Apple tries its best to distract us from the iPhone
OPINION: From where I'm currently sitting in my office, I can see three different people using an iPhone.
One is putting on music to listen to while they eat lunch. Another is checking something while the coffee machine heats up. The third is taking a quick break from work to swipe away at something. They are all smiling.
This sounds like an Apple ad. If it weren't for all the Windows laptops on every desk it probably could be.
Nobody I have seen today is using an iPad, or running OS X on a MacBook, or using an Apple Watch. It's just the iPhone.
Apple spent a lot of time at its big press event this week trying to convince the world that it had a lot more to offer than the iPhone.
New Apple Watch straps. A gigantic iPad Pro, with two new Apple accessories, including a stylus that charges in 15 seconds. Another attempt at taking on the television.
But the world was waiting for the iPhone. That's what people were asking about in the comments section of every live blog, that's what editors around the world will focus on, and Apple hates that.
The iPhone is a wildly successful device. In terms of total devices sold it loses out to Android, but in terms of revenue it isn't even close. The iPhone makes more money than some countries do.
But that success is a big part of its problem. It's catapulted Apple into the stratosphere with just one side of its ladder built.
Just look at how Apple's overall revenue follows their iPhone revenue. Chart credit: Fairfax Australia.
What do I mean? Well, the iPhone represents close to 70 per cent of the company's revenue. It sells around 34,000 of them every hour. Its other products are often wildly successful in their own right, yes, but nothing comes close to the iPhone.
Now, there are definitely worse problems to have than one crazy successful product. But if you want an answer to Apple's share price volatility - this is it. Investors get worried about a company built on a single product - a product that could simply flop at any point.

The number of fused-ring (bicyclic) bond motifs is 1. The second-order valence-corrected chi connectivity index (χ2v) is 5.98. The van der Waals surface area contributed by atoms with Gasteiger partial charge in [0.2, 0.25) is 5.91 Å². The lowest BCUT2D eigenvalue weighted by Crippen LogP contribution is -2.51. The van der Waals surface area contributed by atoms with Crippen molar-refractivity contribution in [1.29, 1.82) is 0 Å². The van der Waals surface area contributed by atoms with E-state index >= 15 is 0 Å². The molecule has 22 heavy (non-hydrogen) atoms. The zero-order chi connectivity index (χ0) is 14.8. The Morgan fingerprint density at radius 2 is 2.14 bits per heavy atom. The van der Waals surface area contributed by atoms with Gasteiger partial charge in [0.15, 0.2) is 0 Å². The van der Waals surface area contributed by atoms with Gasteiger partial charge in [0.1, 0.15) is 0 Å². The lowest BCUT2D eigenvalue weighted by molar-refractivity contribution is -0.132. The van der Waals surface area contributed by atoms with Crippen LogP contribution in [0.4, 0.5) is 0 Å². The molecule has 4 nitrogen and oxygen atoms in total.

That isn't even accounting for growth, which has got to have Apple worried. There are only so many people in the world that can afford an iPhone every year. It has pinned its hopes on China's rise into affluence, but that isn't exactly guaranteed.
So, of course, Apple tries out one of the oldest business strategies in the world. Diversify, diversify, diversify. If you can afford a new iPhone, you can probably afford an iPad too! And an Apple Watch! And an Apple TV!
Hence why so much time was spent on non-iPhone products at their launch. Apple is doing its best to distract us from the iPhone, throwing flashy new iPads and watch straps at us as fast as possible. But none of these devices excite me - or, it seems, much of the rest of the world - like the iPhone does. They are nifty; the iPhone is essential.
Its problems are likely internal as well as external. If you were an amazing engineer working at Apple, wouldn't you rather be working on the iPhone than anything else? (This incredible Bloomberg piece about 3D Touch gives you some idea of the design work that goes into an iPhone feature.)
Apple's work outside of the iPhone feels increasingly desperate, increasingly like the company is throwing features and devices at the wall to see what sticks. Want an iPad stylus? Why not! Want a slower version of your iPhone on your wrist? Be my guest!
These devices are still meticulously designed and often very popular, but when you compare them to the kind of care that seems to go into something like the new "Live Photos" feature on the iPhone 6S they feel silly. Things on the iPhone are there because they are ready.
Which isn't to say that the rest of Apple is unimportant. 3D Touch on the iPhone is clearly inherited from Force Touch on the Apple Watch. The MacBook Air changed the way the world thinks about laptops. Its move into subscription services (recurring revenue) has been bumpy, but Apple Music seems to be doing well. You need a farm league to train up players for their big break.
But the Apple onstage on Thursday felt like two different companies. One incredibly confident company showed off the iPhone. Another, much less secure company, attempted to sell us on a giant iPad with a stylus. We'll find out soon whether they got the job done.
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